A View from the Top: Daniel Hodson, chairman of The City for Britain and a director of Vote Leave

After the Brexit vote, rather than gloat, Hodson called a truce and set up the Forum to bring together practitioners of all views – not the easiest task, considering the bitter infighting

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The Independent Online

What finer spot to unite the City’s warring factions over Brexit and plot EU deals than Mercers’ Hall at the heart of the Square Mile? St Thomas Becket was born here – his father was a mercer – and other old boys include some of Britain’s most famous buccaneers: William Caxton, who brought the printing press to the UK, Sir Thomas Gresham, who founded the Royal Exchange and Sir Richard “Dick” Whittington, four-times Lord Mayor of London and Master of the Mercers.

It was also at Mercers’ Hall – home to the wealthy Mercers’ Company of liverymen – that the first meetings of the Council of Trade, the Bank of England and the East India Company were held in the late 17th century, paving the way for the golden age of trading. 

Fast forward to today and it’s become the HQ of a newly launched City grouping, the Financial Services Negotiation Forum, created to bring together Leavers and Remainers and, more pertinently, to help set “red lines” for the Government to use in EU negotiations.

Unsurprisingly, the brain behind the forum is that of a mercer, Daniel Hodson, chairman of The City for Britain and a director of Vote Leave. The former chief executive of Liffe was one of a handful of City figures who dared speak up for Brexit, pitting themselves against the big US and overseas banks which lobbied so hard for the Remain campaign.


Rather than gloat over victory, Hodson called a truce and set up the forum to bring together practitioners of all views – not the easiest task, considering the bitter infighting. “One of the odd things I have discovered since the referendum was how much people were gagged, actually gagged, by their firms from speaking out, both before and after the vote. There are many people who still admit to me in private that they supported us but are still concerned about giving their view. It’s extraordinary.

“You can understand why the big US banks took such a strong line. But there were other important players, like the City Corporation, who foolishly in my view went strongly for Remain. I, along with others, tried to pull them back by their shirt tails as I didn’t think it was constitutionally appropriate, and also a tactical mistake, for them to take such a position.”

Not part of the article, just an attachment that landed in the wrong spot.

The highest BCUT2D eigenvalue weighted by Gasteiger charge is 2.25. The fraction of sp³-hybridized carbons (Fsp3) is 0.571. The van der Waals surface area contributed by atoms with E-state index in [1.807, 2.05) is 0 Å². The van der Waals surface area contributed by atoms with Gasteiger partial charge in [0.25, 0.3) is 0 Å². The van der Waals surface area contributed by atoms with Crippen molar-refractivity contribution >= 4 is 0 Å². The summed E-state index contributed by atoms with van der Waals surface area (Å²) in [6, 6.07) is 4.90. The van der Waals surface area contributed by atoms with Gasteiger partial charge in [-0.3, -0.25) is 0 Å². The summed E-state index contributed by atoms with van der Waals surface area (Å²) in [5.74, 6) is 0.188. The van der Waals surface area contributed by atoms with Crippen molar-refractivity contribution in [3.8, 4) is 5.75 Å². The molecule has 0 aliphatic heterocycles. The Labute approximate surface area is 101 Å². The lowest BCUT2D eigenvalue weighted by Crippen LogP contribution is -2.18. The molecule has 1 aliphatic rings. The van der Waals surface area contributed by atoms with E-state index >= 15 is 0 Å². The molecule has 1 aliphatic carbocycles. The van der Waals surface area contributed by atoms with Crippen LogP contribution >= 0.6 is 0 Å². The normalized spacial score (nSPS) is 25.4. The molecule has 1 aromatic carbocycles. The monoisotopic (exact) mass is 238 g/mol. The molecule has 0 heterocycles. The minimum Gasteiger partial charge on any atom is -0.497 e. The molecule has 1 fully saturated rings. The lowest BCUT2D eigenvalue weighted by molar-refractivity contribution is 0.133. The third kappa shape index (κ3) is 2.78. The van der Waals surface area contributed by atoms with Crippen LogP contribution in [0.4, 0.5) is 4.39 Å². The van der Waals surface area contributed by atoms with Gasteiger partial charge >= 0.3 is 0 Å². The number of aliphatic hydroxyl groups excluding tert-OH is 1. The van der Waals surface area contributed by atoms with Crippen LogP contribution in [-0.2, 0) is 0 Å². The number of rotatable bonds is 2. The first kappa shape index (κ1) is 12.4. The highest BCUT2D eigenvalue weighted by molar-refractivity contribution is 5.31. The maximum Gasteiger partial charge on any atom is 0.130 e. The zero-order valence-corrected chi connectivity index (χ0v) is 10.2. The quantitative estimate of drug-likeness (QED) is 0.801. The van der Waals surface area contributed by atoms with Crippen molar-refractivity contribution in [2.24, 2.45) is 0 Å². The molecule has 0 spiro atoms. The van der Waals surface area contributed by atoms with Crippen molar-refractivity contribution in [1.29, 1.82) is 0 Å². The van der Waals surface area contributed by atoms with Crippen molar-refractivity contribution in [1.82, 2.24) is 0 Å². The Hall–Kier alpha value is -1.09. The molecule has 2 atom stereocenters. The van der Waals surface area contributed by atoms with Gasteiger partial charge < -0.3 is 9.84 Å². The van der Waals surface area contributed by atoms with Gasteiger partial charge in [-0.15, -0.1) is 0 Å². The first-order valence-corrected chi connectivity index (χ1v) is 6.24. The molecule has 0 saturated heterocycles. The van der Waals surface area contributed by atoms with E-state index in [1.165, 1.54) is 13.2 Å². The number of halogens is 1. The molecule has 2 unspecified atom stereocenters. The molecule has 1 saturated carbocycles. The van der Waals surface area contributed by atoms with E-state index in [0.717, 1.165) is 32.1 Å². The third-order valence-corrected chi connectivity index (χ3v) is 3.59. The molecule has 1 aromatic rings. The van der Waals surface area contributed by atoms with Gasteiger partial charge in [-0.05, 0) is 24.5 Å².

Despite past bickering, the forum has attracted more than 250 members from all sides of the business and political spectrum – big hitters such as arch Remainer, the LibDem Baroness Sharon Bowles, to outer, Robert Hiscox, of the eponymous insurance company, are on the advisory council which is chaired by Anthony Belchambers.

All efforts are concentrated now on what Hodson calls the “best outcome” for the City, and the EU too. “We have to get the best outcome, whether that is us staying in the EU on some sort of fudge basis or walking away. It’s interesting that the Prime Minister has deliberately not abandoned ‘walking away’ so we have to be ready for that option.”


To help prepare the Government ahead of the crunch talks, the forum is providing independent, factual information on complex issues ranging from euro-clearing to market access and equivalence, probably the most crucial of the regulatory issues to be sorted. There’s a second approach – talking to other financial trade associations in the Commonwealth, the US and the EU’s 27 countries to see what they would want out of any deal.

“We are not in this business for our own egos. But we know there are a lot of gaps in the Government’s knowledge about financial services, particularly in relation to what can and should be done to improve the consequences of a walkaway situation. We want to help fill in those gaps.

“Our members are practitioners and British-orientated: they know what they want from any EU deal to do their businesses. We are not aiming at the big chiefs of large global firms – they are potentially conflicted, given their largely overseas shareholdings.”